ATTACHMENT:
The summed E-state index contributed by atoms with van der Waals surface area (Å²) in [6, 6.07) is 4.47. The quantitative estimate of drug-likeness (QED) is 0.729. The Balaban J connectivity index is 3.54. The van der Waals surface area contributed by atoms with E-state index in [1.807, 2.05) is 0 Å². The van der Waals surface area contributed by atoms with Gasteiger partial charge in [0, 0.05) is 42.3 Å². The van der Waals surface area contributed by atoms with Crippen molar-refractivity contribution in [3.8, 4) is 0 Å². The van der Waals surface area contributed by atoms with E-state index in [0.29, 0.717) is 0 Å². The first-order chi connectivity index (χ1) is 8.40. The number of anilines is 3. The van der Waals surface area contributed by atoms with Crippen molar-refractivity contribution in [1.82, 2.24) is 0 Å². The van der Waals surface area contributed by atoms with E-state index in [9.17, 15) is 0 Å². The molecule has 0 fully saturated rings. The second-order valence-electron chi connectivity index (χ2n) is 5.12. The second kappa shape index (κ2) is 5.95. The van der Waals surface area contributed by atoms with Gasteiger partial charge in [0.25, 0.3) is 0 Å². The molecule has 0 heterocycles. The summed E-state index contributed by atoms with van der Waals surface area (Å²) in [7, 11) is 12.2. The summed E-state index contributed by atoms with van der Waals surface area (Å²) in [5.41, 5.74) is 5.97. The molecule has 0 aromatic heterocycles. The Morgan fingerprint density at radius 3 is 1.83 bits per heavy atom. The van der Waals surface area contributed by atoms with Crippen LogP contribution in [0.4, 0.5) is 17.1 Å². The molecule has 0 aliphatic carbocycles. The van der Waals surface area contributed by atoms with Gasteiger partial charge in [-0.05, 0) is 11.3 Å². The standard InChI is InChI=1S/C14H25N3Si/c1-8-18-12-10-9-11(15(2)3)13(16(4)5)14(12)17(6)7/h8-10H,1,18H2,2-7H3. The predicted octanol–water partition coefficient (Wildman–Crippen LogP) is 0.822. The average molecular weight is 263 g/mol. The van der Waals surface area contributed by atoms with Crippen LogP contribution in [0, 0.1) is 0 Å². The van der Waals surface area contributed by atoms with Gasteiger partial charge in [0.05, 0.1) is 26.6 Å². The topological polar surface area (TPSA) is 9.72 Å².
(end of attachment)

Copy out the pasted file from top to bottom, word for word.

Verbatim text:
The summed E-state index contributed by atoms with van der Waals surface area (Å²) in [6, 6.07) is 4.47. The quantitative estimate of drug-likeness (QED) is 0.729. The Balaban J connectivity index is 3.54. The van der Waals surface area contributed by atoms with E-state index in [1.807, 2.05) is 0 Å². The van der Waals surface area contributed by atoms with Gasteiger partial charge in [0, 0.05) is 42.3 Å². The van der Waals surface area contributed by atoms with Crippen molar-refractivity contribution in [3.8, 4) is 0 Å². The van der Waals surface area contributed by atoms with E-state index in [0.29, 0.717) is 0 Å². The first-order chi connectivity index (χ1) is 8.40. The number of anilines is 3. The van der Waals surface area contributed by atoms with Crippen molar-refractivity contribution in [1.82, 2.24) is 0 Å². The van der Waals surface area contributed by atoms with E-state index in [9.17, 15) is 0 Å². The molecule has 0 fully saturated rings. The second-order valence-electron chi connectivity index (χ2n) is 5.12. The second kappa shape index (κ2) is 5.95. The van der Waals surface area contributed by atoms with Gasteiger partial charge in [0.25, 0.3) is 0 Å². The molecule has 0 heterocycles. The summed E-state index contributed by atoms with van der Waals surface area (Å²) in [7, 11) is 12.2. The summed E-state index contributed by atoms with van der Waals surface area (Å²) in [5.41, 5.74) is 5.97. The molecule has 0 aromatic heterocycles. The Morgan fingerprint density at radius 3 is 1.83 bits per heavy atom. The van der Waals surface area contributed by atoms with Crippen LogP contribution in [0.4, 0.5) is 17.1 Å². The molecule has 0 aliphatic carbocycles. The van der Waals surface area contributed by atoms with Gasteiger partial charge in [-0.05, 0) is 11.3 Å². The standard InChI is InChI=1S/C14H25N3Si/c1-8-18-12-10-9-11(15(2)3)13(16(4)5)14(12)17(6)7/h8-10H,1,18H2,2-7H3. The predicted octanol–water partition coefficient (Wildman–Crippen LogP) is 0.822. The average molecular weight is 263 g/mol. The van der Waals surface area contributed by atoms with Crippen LogP contribution in [0, 0.1) is 0 Å². The van der Waals surface area contributed by atoms with Gasteiger partial charge in [0.05, 0.1) is 26.6 Å². The topological polar surface area (TPSA) is 9.72 Å².